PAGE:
Does your dog suffer from allergies? If so, oral medication is an excellent way to relieve their itch. However, what happens when dogs don’t like taking pills? Many pet parents dread giving their pet allergy medicine, especially if their dog doesn’t fall for any sneaky tricks. But giving them medicine is possible and necessary. Below, we’ll share our top tips for giving pets medication.  

Does your dog need pet allergy medicine? It’s worth the struggle

Giving your dog oral medication can feel like you’re preparing for battle. You’re equipped with your weapon (the pet allergy medicine) and have your game face on. You stare your opponent down and look for signs they’re ready to bolt. Adrenaline is high—as are the stakes. If your dog despises taking medicine, you may wonder whether it’s worth giving them something to ease their allergies. The answer is yes.

Whether the dog allergies are seasonal, external, or food-related, your dog can have any of the following symptoms:

  • itchy skin;
  • coughing;
  • wheezing;
  • sneezing;
  • runny discharge;
  • vomiting;
  • diarrhea.

These symptoms can be uncomfortable and distressing for your dog if left untreated. While giving them pet allergy medicine may feel like a chore, it’s better for their quality of life in the long run.

Benefits of allergy medicine for seasonal itches

Allergy medication offers the same benefits to dogs as it does to us. Pet allergy treatment depends on factors such as allergy type and your pet’s health. But, if your dog is suffering seasonal itches due to fleas or ticks, oral medication is one of the best prevention methods. Here’s why.

Many pet parents notice their dogs struggling with allergy-like symptoms during the summer. Two of the main culprits of seasonal allergies are environmental factors and insects. For example, fleas and ticks can cause dermatitis in dogs resulting in skin irritation. Flea and tick medication can relieve itchiness and protect against Lyme disease. Pollen and plants can play a factor in seasonal allergies for dogs too. Your vet may recommend various types of pet allergy medicine, from antihistamines and steroids to anti-inflammatories.

Many pet owners notice an improvement in their dog’s symptoms within a few hours or days of giving them medication. Ultimately, pet allergy medicine allows your dog to begin feeling like themselves again.

Best tricks to give your dog oral medication

Now the tricky part: giving your dog medication orally. There are various ways you can do this—the upfront “give it to them directly” method or perhaps the “hide it in their food” method. Choose whichever you think is best for you and your pet. Let’s look at some of the best tricks to use.

The direct method

The direct method might work if your dog doesn’t mind you opening its mouth. However, you’ll need to do it correctly. With your left hand, stand behind your dog and hold its head from the top. Keeping the upper jaw between your thumb and index finger, tilt their head back. Gently open your dog’s mouth and fold the upper lip over its teeth. Use your middle finger to keep your dog’s lower jaw open while you drop the pill as far back on the tongue as possible.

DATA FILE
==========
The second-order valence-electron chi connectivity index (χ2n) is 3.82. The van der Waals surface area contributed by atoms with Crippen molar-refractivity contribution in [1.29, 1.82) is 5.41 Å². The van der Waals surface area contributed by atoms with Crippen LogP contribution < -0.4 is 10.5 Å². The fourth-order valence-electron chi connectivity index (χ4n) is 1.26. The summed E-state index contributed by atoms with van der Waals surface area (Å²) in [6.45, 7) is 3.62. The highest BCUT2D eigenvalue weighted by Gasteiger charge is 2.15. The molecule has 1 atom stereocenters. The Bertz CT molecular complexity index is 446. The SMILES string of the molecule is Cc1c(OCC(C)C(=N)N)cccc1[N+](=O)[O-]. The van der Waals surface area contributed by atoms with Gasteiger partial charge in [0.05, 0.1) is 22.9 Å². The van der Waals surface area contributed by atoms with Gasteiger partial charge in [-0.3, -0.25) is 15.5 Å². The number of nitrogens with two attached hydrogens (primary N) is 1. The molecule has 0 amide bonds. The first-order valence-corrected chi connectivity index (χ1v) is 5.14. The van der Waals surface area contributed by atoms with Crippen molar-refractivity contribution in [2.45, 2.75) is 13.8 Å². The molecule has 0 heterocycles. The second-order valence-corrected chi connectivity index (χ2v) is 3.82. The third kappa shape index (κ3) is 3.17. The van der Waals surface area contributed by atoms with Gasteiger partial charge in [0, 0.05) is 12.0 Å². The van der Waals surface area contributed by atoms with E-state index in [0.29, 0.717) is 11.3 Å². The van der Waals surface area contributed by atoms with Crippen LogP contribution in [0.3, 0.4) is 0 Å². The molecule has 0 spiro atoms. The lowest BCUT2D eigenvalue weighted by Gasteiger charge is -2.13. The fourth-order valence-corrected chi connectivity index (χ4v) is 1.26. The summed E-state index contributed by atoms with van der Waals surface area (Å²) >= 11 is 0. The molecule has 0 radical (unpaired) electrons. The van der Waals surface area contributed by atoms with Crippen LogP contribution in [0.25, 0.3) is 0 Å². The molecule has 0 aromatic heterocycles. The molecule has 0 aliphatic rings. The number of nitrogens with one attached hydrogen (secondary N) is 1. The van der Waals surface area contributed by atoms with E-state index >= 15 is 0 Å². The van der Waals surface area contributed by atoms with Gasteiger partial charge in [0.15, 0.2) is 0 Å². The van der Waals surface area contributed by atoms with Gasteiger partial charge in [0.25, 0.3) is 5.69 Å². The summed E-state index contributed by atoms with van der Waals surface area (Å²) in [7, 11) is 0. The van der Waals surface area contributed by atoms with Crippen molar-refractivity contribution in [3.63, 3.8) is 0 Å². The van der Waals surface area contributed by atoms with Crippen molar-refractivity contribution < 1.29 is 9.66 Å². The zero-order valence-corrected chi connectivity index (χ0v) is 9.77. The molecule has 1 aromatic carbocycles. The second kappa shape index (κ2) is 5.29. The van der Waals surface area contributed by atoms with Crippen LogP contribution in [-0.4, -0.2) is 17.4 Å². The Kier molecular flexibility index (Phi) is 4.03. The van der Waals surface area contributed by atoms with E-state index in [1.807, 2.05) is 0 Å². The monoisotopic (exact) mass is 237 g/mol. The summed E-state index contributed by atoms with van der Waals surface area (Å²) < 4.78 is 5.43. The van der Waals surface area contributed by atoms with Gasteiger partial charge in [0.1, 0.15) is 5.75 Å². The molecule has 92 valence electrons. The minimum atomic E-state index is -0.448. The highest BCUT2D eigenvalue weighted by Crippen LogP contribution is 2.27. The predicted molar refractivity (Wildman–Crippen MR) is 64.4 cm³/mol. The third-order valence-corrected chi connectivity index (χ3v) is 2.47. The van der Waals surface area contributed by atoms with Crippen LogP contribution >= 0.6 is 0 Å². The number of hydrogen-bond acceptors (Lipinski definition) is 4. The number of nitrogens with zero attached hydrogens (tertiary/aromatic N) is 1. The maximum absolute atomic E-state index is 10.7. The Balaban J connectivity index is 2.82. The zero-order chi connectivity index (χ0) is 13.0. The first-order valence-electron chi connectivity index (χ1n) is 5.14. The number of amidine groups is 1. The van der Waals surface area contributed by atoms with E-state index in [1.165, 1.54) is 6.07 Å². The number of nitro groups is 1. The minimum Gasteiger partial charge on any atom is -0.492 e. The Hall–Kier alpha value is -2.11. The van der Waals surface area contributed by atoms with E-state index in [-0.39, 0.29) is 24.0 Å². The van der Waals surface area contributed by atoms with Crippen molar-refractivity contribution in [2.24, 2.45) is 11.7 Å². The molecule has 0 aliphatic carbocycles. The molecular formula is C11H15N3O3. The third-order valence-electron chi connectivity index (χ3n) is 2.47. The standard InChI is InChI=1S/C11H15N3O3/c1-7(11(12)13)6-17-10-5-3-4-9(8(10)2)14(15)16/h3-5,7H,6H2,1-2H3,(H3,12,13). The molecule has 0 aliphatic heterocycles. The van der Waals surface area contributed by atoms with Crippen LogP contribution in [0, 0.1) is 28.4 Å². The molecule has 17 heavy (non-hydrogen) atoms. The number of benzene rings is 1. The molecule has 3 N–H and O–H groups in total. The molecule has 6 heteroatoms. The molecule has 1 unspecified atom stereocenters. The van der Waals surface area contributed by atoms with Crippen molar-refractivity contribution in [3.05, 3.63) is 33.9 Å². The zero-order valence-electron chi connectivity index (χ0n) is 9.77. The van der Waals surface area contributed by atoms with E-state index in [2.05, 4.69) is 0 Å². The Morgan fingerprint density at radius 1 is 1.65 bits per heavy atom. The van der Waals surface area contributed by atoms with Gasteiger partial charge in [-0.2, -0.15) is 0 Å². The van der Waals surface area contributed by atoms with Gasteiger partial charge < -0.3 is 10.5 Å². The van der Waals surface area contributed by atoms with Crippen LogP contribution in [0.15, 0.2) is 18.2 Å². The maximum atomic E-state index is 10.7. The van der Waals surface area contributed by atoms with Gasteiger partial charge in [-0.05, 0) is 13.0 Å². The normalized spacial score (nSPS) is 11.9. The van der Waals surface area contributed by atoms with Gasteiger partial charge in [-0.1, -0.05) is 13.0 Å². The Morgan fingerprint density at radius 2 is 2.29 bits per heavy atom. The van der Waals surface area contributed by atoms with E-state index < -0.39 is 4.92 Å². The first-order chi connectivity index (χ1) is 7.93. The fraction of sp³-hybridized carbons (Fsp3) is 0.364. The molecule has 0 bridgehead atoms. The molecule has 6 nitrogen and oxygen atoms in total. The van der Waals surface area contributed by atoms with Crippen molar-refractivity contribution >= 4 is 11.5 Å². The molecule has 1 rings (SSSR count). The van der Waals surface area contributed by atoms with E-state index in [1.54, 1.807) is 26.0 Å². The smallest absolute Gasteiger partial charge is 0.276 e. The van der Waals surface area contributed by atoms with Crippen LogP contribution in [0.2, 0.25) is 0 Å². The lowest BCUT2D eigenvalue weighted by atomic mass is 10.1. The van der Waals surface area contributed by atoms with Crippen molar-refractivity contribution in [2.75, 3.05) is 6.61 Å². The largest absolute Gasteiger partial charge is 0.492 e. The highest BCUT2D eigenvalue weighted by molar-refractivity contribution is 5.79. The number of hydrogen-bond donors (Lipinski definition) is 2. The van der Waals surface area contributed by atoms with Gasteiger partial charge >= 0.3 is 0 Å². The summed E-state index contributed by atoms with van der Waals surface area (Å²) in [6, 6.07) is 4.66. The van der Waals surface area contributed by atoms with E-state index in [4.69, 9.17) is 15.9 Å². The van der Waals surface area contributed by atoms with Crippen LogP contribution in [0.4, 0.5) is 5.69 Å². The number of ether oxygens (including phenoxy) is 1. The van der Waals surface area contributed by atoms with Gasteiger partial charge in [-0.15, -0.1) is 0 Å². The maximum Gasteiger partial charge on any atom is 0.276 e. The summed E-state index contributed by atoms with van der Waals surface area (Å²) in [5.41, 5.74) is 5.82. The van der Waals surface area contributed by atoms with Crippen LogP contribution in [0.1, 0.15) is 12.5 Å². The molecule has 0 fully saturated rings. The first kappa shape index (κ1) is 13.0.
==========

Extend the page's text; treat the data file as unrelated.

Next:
Close your dog’s mouth and stroke its neck or blow sharply on the nose. This will encourage your dog to swallow. Sometimes, if the pill isn’t back far enough on the tongue, your dog will spit it out. You may need to try multiple times before they take the medication.

The pet food method

Some pet parents may prefer to trick their dog into eating pet allergy medicine. This method can be effective but doesn’t work for every dog. The trick is to hide the pill in a highly desirable treat. Your pooch will be so focused on the tasty treat you have for them that they’ll gobble it the minute they can.

Perhaps your dog’s favorite treat is peanut butter. Put the pill on a spoon and cover it with peanut butter. Allow your four-legged friend to lick the spoon clean. Keep an eye on the floor after your dog’s finished eating to ensure the pill made it past their spoon inspection. Other foods include cheese, fruit, or a soft meat product like liverwurst.

The taste deception method

If the food method fails, it could be because the taste of the pill is too bitter. Some medications can be compounded to make their taste more interesting. For example, if your dog can’t resist beef, your vet may be able to work some magic to make the pet allergy medicine taste like beef jerky. While not all vets can do this, there are ways you can trick your dog into thinking their medicine is anything but that.

Pet wellness plans: Keeping them itch-free

With wellness protection, keeping your pet allergy-free is easy. At Wagmo, our pet wellness plans help pet parents give their pets high-quality care all year round. By signing up for Wagmo Wellness, we’ll reimburse for routine vet visits and procedures, including vaccinations, grooming, and flea and tick prevention.

Learn more about how Wagmo Pet Wellness plans can help keep your pooch living an itch-free life. Ready to sign up? Take our quiz today to find the right plan for you and your pet.